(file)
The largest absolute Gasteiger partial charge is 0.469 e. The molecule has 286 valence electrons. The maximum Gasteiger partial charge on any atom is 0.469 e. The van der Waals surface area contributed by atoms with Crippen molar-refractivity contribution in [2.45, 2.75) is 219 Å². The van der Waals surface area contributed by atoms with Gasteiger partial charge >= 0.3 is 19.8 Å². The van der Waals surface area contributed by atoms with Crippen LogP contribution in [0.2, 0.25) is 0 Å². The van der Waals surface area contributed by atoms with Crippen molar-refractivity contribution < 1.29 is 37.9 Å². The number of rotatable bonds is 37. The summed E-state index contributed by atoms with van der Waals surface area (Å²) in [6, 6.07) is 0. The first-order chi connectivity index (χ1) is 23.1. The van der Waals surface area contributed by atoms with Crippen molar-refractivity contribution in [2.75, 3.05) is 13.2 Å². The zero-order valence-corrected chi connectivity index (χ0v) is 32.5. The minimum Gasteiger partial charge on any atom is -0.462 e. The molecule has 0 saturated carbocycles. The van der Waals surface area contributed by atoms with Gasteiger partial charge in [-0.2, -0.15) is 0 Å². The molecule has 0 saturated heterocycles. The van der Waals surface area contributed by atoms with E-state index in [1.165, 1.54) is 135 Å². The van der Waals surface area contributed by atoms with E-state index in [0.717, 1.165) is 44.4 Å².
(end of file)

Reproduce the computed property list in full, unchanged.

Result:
The largest absolute Gasteiger partial charge is 0.469 e. The molecule has 286 valence electrons. The maximum Gasteiger partial charge on any atom is 0.469 e. The van der Waals surface area contributed by atoms with Crippen molar-refractivity contribution in [2.45, 2.75) is 219 Å². The van der Waals surface area contributed by atoms with Gasteiger partial charge >= 0.3 is 19.8 Å². The van der Waals surface area contributed by atoms with Crippen LogP contribution in [0.2, 0.25) is 0 Å². The van der Waals surface area contributed by atoms with Crippen molar-refractivity contribution < 1.29 is 37.9 Å². The number of rotatable bonds is 37. The summed E-state index contributed by atoms with van der Waals surface area (Å²) in [6, 6.07) is 0. The first-order chi connectivity index (χ1) is 23.1. The van der Waals surface area contributed by atoms with Crippen molar-refractivity contribution in [2.75, 3.05) is 13.2 Å². The zero-order valence-corrected chi connectivity index (χ0v) is 32.5. The minimum Gasteiger partial charge on any atom is -0.462 e. The molecule has 0 saturated carbocycles. The van der Waals surface area contributed by atoms with Gasteiger partial charge in [-0.2, -0.15) is 0 Å². The molecule has 0 saturated heterocycles. The van der Waals surface area contributed by atoms with E-state index in [1.165, 1.54) is 135 Å². The van der Waals surface area contributed by atoms with E-state index in [0.717, 1.165) is 44.4 Å².